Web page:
The statistics of local sequence comparison

Bit scores

P-values

Database searches

The statistics of gapped alignments

Edge effects

The choice of substitution scores

The PAM and BLOSUM amino acid substitution matrices

DNA substitution matrices

Gap scores

Low complexity sequence regions

References

### Introduction

To assess whether a given alignment constitutes evidence for homology, ithelps to know how strong an alignment can be expected from chance alone.In this context, "chance" can mean the comparison of (i) real but non-homologous sequences; (ii) real sequences that are shuffled to preservecompositional properties [1-3]; or (iii) sequences that are generatedrandomly based upon a DNA or protein sequence model. Analytic statisticalresults invariably use the last of these definitions of chance, whileempirical results based on simulation and curve-fitting may use any ofthe definitions.### The statistics of global sequence comparison

Unfortunately, under even the simplest random models and scoring systems,very little is known about the random distribution of optimal globalalignment scores [4]. Monte Carlo experiments can provide roughdistributional results for some specific scoring systems and sequencecompositions [5], but these can not be generalized easily. Therefore,one of the few methods available for assessing the statistical significanceof a particular global alignment is to generate many random sequencepairs of the appropriate length and composition, and calculate theoptimal alignment score for each [1,3]. While it is then possible toexpress the score of interest in terms of standard deviations from themean, it is a mistake to assume that the relevant distribution is normaland convert this*Z*-value into a

*P*-value; the tail behavior of globalalignment scores is unknown. The most one can say reliably is that if100 random alignments have score inferior to the alignment of interest,the

*P*-value in question is likely less than 0.01. One further pitfallto avoid is exaggerating the significance of a result found among multipletests. When many alignments have been generated, e.g. in a databasesearch, the significance of the best must be discounted accordingly.An alignment with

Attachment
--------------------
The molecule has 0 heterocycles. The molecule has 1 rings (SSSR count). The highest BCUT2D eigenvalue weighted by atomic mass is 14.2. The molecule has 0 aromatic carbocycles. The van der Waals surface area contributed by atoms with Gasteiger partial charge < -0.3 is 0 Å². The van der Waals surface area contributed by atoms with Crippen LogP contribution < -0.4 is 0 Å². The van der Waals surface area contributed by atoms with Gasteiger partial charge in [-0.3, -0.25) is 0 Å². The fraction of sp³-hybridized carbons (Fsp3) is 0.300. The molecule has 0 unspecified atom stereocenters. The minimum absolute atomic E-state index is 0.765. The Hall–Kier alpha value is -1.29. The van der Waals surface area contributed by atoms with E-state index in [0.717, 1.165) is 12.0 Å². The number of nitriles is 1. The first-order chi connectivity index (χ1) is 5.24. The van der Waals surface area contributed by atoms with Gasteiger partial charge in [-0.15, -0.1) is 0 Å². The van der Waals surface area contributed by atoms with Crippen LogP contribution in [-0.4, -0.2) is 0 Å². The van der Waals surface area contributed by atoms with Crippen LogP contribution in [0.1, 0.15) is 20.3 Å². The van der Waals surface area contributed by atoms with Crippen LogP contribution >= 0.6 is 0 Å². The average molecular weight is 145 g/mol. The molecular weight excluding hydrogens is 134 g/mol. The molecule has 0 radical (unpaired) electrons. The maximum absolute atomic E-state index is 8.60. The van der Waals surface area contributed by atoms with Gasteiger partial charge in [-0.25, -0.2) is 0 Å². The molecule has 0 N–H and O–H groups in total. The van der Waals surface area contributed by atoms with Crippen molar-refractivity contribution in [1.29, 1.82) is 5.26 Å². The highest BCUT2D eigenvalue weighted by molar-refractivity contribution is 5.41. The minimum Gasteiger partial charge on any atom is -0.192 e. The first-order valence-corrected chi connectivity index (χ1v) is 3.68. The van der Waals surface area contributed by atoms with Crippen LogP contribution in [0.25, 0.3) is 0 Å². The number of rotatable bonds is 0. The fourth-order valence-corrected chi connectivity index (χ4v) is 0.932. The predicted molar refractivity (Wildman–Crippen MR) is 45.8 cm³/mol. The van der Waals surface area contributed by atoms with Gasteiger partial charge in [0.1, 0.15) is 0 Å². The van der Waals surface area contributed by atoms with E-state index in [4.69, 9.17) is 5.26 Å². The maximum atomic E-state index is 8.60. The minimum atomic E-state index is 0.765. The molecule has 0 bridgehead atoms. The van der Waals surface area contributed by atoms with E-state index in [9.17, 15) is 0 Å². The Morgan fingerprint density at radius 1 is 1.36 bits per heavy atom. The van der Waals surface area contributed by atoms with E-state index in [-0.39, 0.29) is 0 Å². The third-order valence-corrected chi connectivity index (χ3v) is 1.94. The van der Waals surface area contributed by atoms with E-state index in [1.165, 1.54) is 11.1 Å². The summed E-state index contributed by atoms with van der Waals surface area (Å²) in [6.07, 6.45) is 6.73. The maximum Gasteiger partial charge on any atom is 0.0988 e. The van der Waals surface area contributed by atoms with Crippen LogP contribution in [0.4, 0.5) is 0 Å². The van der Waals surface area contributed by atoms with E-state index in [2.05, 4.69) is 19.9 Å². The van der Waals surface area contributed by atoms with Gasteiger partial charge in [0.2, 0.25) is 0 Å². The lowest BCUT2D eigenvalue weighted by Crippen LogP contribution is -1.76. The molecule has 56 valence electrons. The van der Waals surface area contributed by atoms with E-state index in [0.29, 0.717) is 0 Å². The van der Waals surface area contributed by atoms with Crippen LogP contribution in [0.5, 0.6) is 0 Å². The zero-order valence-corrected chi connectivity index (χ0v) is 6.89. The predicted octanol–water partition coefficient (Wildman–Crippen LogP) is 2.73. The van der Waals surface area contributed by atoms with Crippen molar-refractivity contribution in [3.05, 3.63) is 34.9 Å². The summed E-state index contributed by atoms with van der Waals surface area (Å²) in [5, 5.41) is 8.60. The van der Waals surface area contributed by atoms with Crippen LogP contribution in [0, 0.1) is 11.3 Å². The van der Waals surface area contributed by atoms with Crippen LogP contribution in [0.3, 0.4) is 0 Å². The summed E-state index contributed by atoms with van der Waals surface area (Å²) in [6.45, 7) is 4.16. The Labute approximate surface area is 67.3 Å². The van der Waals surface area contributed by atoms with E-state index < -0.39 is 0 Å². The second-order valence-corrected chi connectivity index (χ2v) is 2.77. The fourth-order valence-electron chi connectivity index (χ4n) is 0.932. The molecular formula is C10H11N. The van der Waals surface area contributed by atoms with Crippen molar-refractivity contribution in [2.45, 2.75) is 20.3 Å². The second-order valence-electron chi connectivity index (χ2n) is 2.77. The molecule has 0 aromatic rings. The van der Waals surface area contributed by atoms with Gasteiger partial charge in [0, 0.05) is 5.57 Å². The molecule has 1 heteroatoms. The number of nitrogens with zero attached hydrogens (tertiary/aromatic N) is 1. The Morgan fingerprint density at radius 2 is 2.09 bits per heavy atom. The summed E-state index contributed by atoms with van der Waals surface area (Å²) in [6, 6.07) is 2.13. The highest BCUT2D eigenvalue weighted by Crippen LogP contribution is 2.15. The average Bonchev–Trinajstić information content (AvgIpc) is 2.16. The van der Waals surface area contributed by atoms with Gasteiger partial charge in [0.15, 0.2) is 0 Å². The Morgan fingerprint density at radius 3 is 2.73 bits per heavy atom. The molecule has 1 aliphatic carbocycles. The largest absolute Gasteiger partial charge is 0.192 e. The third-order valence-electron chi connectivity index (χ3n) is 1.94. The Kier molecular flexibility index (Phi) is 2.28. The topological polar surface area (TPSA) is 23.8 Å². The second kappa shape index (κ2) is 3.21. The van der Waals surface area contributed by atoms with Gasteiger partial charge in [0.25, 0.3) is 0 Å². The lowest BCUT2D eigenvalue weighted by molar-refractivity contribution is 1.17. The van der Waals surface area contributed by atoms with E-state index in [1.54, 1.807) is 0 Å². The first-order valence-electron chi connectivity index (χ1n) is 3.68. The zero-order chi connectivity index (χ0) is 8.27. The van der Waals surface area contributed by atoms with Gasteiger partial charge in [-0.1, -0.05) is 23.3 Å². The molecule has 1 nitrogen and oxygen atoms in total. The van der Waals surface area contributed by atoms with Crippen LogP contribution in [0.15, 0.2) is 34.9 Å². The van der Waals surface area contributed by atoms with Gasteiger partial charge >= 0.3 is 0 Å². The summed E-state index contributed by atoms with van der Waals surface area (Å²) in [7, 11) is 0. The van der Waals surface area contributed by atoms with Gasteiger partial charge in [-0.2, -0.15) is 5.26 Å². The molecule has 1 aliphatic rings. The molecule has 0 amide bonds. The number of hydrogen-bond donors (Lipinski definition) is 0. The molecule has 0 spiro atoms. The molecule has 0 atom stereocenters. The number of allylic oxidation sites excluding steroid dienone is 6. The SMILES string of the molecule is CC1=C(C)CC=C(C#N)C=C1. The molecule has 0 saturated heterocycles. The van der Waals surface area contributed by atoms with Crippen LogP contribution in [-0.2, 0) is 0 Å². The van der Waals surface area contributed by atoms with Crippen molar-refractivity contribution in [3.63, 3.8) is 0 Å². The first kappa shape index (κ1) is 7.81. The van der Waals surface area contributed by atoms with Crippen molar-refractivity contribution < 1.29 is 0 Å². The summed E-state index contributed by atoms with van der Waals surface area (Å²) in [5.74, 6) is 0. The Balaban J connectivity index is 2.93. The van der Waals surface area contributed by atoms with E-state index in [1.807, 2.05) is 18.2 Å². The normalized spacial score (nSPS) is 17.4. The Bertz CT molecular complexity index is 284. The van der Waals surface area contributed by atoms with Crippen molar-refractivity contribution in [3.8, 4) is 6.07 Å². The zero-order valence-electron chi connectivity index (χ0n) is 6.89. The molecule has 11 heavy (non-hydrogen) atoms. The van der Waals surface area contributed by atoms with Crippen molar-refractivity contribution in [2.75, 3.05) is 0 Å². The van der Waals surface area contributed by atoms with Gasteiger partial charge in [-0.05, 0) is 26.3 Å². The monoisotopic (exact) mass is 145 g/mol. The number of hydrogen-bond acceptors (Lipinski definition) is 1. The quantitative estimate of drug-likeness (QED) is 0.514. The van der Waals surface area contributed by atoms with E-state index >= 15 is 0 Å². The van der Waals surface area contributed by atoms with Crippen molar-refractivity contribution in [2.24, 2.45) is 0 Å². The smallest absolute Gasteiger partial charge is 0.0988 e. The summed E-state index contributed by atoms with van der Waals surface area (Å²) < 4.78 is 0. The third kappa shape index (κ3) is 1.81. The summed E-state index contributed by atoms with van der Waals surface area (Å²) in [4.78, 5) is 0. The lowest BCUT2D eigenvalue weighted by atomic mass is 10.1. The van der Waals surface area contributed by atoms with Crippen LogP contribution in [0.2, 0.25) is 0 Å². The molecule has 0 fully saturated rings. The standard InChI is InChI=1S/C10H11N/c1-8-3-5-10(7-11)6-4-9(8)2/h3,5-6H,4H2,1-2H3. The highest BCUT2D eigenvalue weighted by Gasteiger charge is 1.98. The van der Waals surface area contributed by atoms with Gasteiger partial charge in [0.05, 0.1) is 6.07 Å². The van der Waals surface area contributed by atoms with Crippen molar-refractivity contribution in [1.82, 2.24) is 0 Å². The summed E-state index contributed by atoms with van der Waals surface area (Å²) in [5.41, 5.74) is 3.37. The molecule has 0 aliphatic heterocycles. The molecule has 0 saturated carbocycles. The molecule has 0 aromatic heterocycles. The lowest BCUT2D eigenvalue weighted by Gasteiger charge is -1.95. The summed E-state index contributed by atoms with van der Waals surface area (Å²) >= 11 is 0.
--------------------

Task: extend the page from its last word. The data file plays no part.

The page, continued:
*P*-value 0.0001 in the context of a single trial maybe assigned a

*P*-value of only 0.1 if it was selected as the best among1000 independent trials.

### The statistics of local sequence comparison

Fortunately statistics for the scores of local alignments, unlike those ofglobal alignments, are well understood. This is particularly true for localalignments lacking gaps, which we will consider first. Such alignments wereprecisely those sought by the original BLAST database search programs [6].A local alignment without gaps consists simply of a pair of equal lengthsegments, one from each of the two sequences being compared. A modificationof the Smith-Waterman [7] or Sellers [8] algorithms will find all segmentpairs whose scores can not be improved by extension or trimming. These arecalled high-scoring segment pairs or HSPs.

To analyze how high a score is likely to arise by chance, a model of randomsequences is needed. For proteins, the simplest model chooses the amino acidresidues in a sequence independently, with specific background probabilitiesfor the various residues. Additionally, the expected score for aligning arandom pair of amino acid is required to be negative. Were this not the case,long alignments would tend to have high score independently of whether thesegments aligned were related, and the statistical theory would break down.

Just as the sum of a large number of independent identically distributed(i.i.d) random variables tends to a normal distribution, the maximumof a large number of i.i.d. random variables tends to an extreme valuedistribution [9]. (We will elide the many technical points requiredto make this statement rigorous.) In studying optimal local sequencealignments, we are essentially dealing with the latter case [10,11].In the limit of sufficiently large sequence lengths

*m*and

*n*, thestatistics of HSP scores are characterized by two parameters,

*K*and

*lambda*. Most simply, the expected number of HSPs with score at least

*S*is given by the formula

We call this the *E*-value for the score *S*.